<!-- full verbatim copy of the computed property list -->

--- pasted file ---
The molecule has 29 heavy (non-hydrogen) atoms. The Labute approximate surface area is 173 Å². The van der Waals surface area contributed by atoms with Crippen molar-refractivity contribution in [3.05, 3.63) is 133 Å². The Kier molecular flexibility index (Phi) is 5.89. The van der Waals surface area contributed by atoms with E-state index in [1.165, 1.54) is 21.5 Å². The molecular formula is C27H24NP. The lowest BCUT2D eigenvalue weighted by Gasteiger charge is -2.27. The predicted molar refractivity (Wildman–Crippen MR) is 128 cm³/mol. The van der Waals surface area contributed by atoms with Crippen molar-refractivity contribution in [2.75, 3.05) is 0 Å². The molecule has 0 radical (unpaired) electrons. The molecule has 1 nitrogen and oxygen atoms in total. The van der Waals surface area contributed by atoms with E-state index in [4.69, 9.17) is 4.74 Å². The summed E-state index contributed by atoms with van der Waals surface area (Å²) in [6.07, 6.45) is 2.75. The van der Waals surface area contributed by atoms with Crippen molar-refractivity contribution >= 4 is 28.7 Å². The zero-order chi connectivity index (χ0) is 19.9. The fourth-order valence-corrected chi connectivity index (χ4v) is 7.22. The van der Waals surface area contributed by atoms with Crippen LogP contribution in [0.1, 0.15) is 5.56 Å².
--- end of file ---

The molecule has 29 heavy (non-hydrogen) atoms. The Labute approximate surface area is 173 Å². The van der Waals surface area contributed by atoms with Crippen molar-refractivity contribution in [3.05, 3.63) is 133 Å². The Kier molecular flexibility index (Phi) is 5.89. The van der Waals surface area contributed by atoms with E-state index in [1.165, 1.54) is 21.5 Å². The molecular formula is C27H24NP. The lowest BCUT2D eigenvalue weighted by Gasteiger charge is -2.27. The predicted molar refractivity (Wildman–Crippen MR) is 128 cm³/mol. The van der Waals surface area contributed by atoms with Crippen molar-refractivity contribution in [2.75, 3.05) is 0 Å². The molecule has 0 radical (unpaired) electrons. The molecule has 1 nitrogen and oxygen atoms in total. The van der Waals surface area contributed by atoms with E-state index in [4.69, 9.17) is 4.74 Å². The summed E-state index contributed by atoms with van der Waals surface area (Å²) in [6.07, 6.45) is 2.75. The van der Waals surface area contributed by atoms with Crippen molar-refractivity contribution >= 4 is 28.7 Å². The zero-order chi connectivity index (χ0) is 19.9. The fourth-order valence-corrected chi connectivity index (χ4v) is 7.22. The van der Waals surface area contributed by atoms with Crippen LogP contribution in [0.1, 0.15) is 5.56 Å².